Single-Option Aversion

Single-Option Aversion

Single-option aversion describes the way in which consumers are reluctant to pick an option – even one that they like – when no others are being offered. If you are presented with only one option, you will consider choosing this option to be potentially ill-informed or hasty. In other words, you are likely to ask yourself if it wouldn’t be better to consider alternative options before deciding which one to buy, even if the single option available is already what you are looking for. This effect can lead to a product being chosen more often when competing alternatives are included in the choice set than when it is offered alone.

For example, if you walk into a store to buy a TV and there is only one model left, you are more likely to decide you’d prefer to look at other options too before making a purchase, even if the TV available seems to be a good product. Daniel Mochon demonstrated the Single-option Aversion with an experiment in which he offered the hypothetical purchase of a DVD player to participants. His study showed that just 9% of participants said they would buy the Sony model offered when it was the only option whereas the percentage went up to 32% when this same model was offered alongside a Philips model.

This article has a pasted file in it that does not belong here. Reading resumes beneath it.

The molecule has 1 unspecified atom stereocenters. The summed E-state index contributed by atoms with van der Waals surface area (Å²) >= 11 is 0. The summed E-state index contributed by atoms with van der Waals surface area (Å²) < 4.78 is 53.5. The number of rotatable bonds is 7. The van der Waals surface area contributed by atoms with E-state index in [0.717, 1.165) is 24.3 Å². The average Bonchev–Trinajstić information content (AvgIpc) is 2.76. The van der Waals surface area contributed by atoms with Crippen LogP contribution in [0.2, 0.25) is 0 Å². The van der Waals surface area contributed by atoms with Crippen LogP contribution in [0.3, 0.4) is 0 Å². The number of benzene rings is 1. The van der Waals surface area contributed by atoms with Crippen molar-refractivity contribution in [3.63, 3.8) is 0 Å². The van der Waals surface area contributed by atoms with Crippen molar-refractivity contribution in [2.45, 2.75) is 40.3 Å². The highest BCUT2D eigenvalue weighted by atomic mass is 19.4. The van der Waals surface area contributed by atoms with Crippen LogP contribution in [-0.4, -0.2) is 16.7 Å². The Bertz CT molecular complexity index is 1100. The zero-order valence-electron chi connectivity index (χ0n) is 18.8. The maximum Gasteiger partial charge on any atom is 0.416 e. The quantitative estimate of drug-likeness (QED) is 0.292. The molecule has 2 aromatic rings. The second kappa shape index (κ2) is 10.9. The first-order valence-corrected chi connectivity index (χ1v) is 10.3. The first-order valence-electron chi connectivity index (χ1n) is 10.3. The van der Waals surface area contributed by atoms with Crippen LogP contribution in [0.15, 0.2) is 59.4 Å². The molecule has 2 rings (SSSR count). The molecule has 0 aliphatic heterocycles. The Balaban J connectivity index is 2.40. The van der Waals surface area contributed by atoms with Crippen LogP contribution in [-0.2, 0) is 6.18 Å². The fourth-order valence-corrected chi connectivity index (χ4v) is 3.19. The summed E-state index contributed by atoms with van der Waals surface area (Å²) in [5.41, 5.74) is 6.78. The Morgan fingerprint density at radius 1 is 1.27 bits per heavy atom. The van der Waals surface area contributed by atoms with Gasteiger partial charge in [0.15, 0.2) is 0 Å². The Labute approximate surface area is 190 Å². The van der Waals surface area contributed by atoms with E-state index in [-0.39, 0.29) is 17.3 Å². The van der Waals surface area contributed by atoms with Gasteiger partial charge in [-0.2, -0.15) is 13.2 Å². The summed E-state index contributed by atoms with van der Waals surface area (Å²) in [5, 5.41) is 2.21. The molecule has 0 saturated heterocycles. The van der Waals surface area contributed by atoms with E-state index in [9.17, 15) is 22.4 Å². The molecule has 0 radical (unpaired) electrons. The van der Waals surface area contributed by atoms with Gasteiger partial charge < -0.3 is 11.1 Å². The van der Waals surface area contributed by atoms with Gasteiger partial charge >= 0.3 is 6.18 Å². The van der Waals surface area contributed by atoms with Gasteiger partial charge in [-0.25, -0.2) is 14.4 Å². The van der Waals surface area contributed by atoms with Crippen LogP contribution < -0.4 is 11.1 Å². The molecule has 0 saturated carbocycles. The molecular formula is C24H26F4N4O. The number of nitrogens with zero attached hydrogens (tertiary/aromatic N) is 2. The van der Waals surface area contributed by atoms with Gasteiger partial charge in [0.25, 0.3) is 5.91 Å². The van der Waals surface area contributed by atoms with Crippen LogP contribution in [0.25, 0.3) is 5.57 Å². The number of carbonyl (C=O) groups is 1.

This principle is important for the consideration of product marketing and decisions about how many options you should present to your customers. It is better not to offer a too limited choice to your customers as this is likely to motivate them to look elsewhere for other options to which they can compare the products on offer, perhaps ultimately leading to a purchase made through a competitor instead. However, you don’t want to overwhelm them with options either as this can lead to indecision – as described in the “Paradox of Choice” principle – so it is important to carefully consider how you present your products and in what numbers and groupings.

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